“I’m sorry?” I asked blankly, unsure if that was a response to my question.
She elaborated: the Mennonites believe that God will put the right person in office — so instead of voting for the person, they simply prayed to God. They did not believe that it was for man to choose who would lead them, but for God to decide who would lead. We are all mere men, was the way she put it—and how could man profess to know better than God what is best for us?
She also added that Mennonites did not approve of the vitriolic mud-slinging in these elections. “The way they drag each other down…” she murmured with strong disapproval. She told me of a Mennonite saying that love and hate belong in same box (or something to that effect)—the idea being that both emotions were unproductive and dangerous, and that each person’s words and actions should be considered objectively and equally. I briefly wondered how aware she was of cable news networks, but I just let her talk since she seemed to be quite animated on this subject.
Finally, she went on to express sympathy for Obama, unprompted: “It seems to me that he’s tried to do right but just keeps getting blocked.”
“It seems so hard to get anything done in your system.”
They had spent a few days in Chicago, and I asked if they had seen the Cloud Gate sculpture. “That bean-shaped mirror sculpture in the park?” I elaborated. She still wasn’t sure what that was, so I took out my camera to show her a photo of the Bean. She appeared to flinch somewhat when I slid the LCD screen under her eyes.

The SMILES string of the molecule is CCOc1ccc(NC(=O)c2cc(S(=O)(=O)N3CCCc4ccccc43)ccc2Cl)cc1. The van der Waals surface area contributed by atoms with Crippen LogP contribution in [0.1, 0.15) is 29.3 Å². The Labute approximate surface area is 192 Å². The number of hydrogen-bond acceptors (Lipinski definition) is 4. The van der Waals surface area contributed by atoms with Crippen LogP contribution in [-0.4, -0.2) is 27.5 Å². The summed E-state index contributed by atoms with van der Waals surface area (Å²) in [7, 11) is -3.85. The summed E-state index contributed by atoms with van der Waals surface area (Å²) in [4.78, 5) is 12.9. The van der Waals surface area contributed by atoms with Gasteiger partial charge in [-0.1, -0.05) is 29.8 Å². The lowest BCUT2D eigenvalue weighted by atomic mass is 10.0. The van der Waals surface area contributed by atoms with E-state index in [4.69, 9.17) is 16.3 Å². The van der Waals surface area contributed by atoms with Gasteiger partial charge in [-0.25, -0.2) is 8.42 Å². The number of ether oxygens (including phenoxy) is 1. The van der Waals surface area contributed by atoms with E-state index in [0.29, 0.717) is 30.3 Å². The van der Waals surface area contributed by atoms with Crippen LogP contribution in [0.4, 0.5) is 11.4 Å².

“Oh! Uh- is this OK?” I asked stupidly. She responded in the affirmative. But she said that they weren’t allowed to use the cameras.
“Is this just digital cameras only, or even the old film kind?”
Both, she replied—this particular rule had nothing to do with the technology being used but rather, stemmed from the commandment prohibiting making an image or likeness of God or of anything of His creation.
“And it encourages vanity,” she added. I couldn’t help but think of how “this would make a great Facebook profile photo” was so often on people’s minds. I wondered how much she knew of the social network phenomenon, but didn’t get a chance to ask. However, I’m guessing not all that much since I later learned that she considered the greatest “evil” of the Internet to be…scammers.
Mennonites Play Oregon Trail, Too
“Can you imagine what it was like to make this trip in a wagon?” she murmured, as we passed miles and miles of vast open plains. At one point during that conversation, I mentioned playing Oregon Trail as a kid and started explaining what it was. But to my surprise, one of her traveling companions—the youngest one—excitedly jumped in the conversation. “Yes! We have that game, too!”
“What? The computer game? You can play that?” I asked in confusion.
No, it’s not a computer game, but it’s the same game, she insisted. And as she explained it, I realized it was indeed the same game. For example, she said, children try to toss a dime into a cup to determine the outcome of choosing to ford a river. If it goes in, you make it across; if it doesn’t, then your oxen drowned. Or you flip a coin to determine whether a team member dies of dysentery. Or how cold the winter is and how much damage early cold does to your team. It sounded like all aspects of game play are reduced to event cards and mini-games of chance or skill. All the kids absolutely LOVE that game, she exulted.
Oregon Trail: a truly universal game!
Upcoming: Day 2 of Chicago, rural life in Montana, Glacier National Park, and train culture.